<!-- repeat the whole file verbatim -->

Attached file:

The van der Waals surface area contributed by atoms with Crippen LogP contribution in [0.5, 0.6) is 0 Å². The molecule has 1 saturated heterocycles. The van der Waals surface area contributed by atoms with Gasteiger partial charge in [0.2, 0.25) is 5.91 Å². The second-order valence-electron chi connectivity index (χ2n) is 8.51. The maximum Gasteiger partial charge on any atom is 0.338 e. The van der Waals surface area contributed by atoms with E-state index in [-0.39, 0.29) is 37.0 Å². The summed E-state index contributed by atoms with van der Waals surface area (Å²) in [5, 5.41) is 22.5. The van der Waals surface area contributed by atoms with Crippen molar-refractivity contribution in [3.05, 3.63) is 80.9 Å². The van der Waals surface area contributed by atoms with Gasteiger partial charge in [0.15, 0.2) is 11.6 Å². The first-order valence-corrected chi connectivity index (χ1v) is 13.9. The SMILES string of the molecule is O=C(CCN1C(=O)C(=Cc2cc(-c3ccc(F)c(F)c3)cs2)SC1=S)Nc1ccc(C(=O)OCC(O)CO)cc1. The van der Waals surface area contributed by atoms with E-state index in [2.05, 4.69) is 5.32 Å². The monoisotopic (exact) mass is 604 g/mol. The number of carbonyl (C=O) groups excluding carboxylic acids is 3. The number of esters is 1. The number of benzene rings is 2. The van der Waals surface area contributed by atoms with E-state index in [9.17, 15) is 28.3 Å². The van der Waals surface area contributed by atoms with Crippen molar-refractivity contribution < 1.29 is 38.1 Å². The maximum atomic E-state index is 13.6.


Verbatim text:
The van der Waals surface area contributed by atoms with Crippen LogP contribution in [0.5, 0.6) is 0 Å². The molecule has 1 saturated heterocycles. The van der Waals surface area contributed by atoms with Gasteiger partial charge in [0.2, 0.25) is 5.91 Å². The second-order valence-electron chi connectivity index (χ2n) is 8.51. The maximum Gasteiger partial charge on any atom is 0.338 e. The van der Waals surface area contributed by atoms with E-state index in [-0.39, 0.29) is 37.0 Å². The summed E-state index contributed by atoms with van der Waals surface area (Å²) in [5, 5.41) is 22.5. The van der Waals surface area contributed by atoms with Crippen molar-refractivity contribution in [3.05, 3.63) is 80.9 Å². The van der Waals surface area contributed by atoms with Gasteiger partial charge in [0.15, 0.2) is 11.6 Å². The first-order valence-corrected chi connectivity index (χ1v) is 13.9. The SMILES string of the molecule is O=C(CCN1C(=O)C(=Cc2cc(-c3ccc(F)c(F)c3)cs2)SC1=S)Nc1ccc(C(=O)OCC(O)CO)cc1. The van der Waals surface area contributed by atoms with E-state index in [2.05, 4.69) is 5.32 Å². The monoisotopic (exact) mass is 604 g/mol. The number of carbonyl (C=O) groups excluding carboxylic acids is 3. The number of esters is 1. The number of benzene rings is 2. The van der Waals surface area contributed by atoms with E-state index in [9.17, 15) is 28.3 Å². The van der Waals surface area contributed by atoms with Crippen molar-refractivity contribution < 1.29 is 38.1 Å². The maximum atomic E-state index is 13.6.